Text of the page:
Amstrad Computer User

By Amsoft
Amstrad CPC464

Published in Amstrad Computer User #15


Strangeloop is another "arcade adventure" in which puzzles have to be solved in real time while propelling your character around a large maze of scenery. It is not. however, just another clone of the original Sorcery. This time, the layout of the playing area is known from square one, In fact the term "square" is very appropriate, as the whole thing is made up of a grid locations, 16 rooms by 16 rooms.

This gives 256 different locations as opposed to the rather meagre 40-odd in Sorcery. The penalty for having so many rooms is felt in the lack of difference between each, The building blocks of each room are just as detailed, but are not so many and varied.

The whole game is set within the depths of an old and dilapidated factory, where you have to get round and solve various strategic problems in order to guarantee a happy retirement. Initially you start on foot and have very limited control when it comes to crossing baths of boiling liquid and the like, However, a couple of rooms beneath you, you will find a room containing your jet-ski suspended from the ceiling. Your first task is to free it before you can progress (anyone who fails to work out how to get it down might as well give up right now).


Finding your way about is greatly aided by the amount of information in the bottom third of the screen. Not only is there an arrow which always points towards the central control room (your ultimate goal), but even more useful is a small 5 by 5 map of the surrounding rooms showing the connecting doorways etc. This greatly helps in planning a route from one location to another.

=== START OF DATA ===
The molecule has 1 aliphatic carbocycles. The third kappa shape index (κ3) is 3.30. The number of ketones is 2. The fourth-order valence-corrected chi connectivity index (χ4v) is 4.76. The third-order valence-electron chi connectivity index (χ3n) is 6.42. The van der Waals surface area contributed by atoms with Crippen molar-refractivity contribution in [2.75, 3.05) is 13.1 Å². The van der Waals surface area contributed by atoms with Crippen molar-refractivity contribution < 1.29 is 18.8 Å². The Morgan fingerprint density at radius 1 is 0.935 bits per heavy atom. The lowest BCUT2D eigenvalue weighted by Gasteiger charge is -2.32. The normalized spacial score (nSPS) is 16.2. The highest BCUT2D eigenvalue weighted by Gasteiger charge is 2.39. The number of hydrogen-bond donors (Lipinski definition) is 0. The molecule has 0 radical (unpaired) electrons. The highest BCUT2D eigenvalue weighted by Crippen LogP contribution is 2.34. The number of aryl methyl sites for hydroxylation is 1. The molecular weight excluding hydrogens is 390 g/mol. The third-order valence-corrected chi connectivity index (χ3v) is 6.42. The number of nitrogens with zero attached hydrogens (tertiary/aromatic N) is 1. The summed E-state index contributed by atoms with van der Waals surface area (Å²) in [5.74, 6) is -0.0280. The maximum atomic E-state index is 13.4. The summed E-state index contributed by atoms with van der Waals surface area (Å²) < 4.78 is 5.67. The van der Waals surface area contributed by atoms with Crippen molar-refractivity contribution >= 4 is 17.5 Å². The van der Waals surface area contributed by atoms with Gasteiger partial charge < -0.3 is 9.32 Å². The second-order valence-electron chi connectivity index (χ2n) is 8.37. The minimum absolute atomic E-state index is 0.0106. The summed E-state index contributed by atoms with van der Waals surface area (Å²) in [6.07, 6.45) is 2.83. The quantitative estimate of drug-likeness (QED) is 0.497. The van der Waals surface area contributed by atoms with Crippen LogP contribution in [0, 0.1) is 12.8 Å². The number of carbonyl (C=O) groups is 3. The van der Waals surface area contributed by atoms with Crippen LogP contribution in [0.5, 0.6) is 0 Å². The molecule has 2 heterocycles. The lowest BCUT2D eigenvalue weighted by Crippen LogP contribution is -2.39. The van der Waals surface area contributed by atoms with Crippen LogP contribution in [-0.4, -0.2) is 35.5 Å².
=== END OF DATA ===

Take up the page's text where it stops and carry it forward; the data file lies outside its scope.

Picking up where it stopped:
Colour coding of various rooms on this map helps to show rooms of particular significance (for example, the room with the jet-ski is pink).

You wouldn't expect the whole thing to be completely plain sailing, so to hinder your passage a large number of the rooms contain diagonally bouncing bits of coloured swarf. This can be shot, but is not eradicated unless every bit is hit_ The story says that you are wearing an oxygen suit and each time you bump into a bit of swarf, another puncture develops. This is OK as long as your stock of patches does not fall to zero, But, as soon as it does, your slowly dwindling oxygen is lost at a progressively more alarming rate. As the number of patches being carried falls, the stock can be replenished if an object looking like a first aid box is picked up. The same is also true for the bullets in your gun. As the number remaining drops, a new pack can be picked up. With both these type of objects, it is not a good idea to pick them up unless they are really needed, otherwise their use will not be so effective.


Some rooms, contain much larger bouncing balls which are fatal on contact. There are various other types of large sprite all of which are best avoided.

As you travel about, you may find all sorts of strange objects; like everything else, these are picked up by passing over them. As each new one is picked up, a small descriptive character will appear in the section of the screen that shows what is in your pocket. Pushing the space bar allows a cursor to be moved around in this area, a one line description being given for each object. To take a simple example, a 5 credit coin can be picked up. If this is taken to the room containing the vending machine (which asks for 4 credits), then a one credit coin will be given as change (the exact motive for this has so far escaped me).

If you're one of those people who doesn't like to cheat when playing games then don't read the next paragraph.


An added bonus of the save game mechanism and perhaps an un-programmed feature is the ability to get past objects and walls that couldn't be passed otherwise, If you get to a screen that has a dividing wall down the middle and you would really like to get across to the other side, pause the game, hit 'S' to save then just before it does, hit ESC once, You will now be given the opportunity to re-position your man on the current screen in just the same way as if you had just lost one of your five lives.

While I don't see people going ape over the graphics in the same way as they did for Sorcery, the actual gameplay is actually better and closer approaches the complexities of a text adventure.

However, if this game isn't as successful as Sorcery, then a lot of people will have missed out on a really excellent game.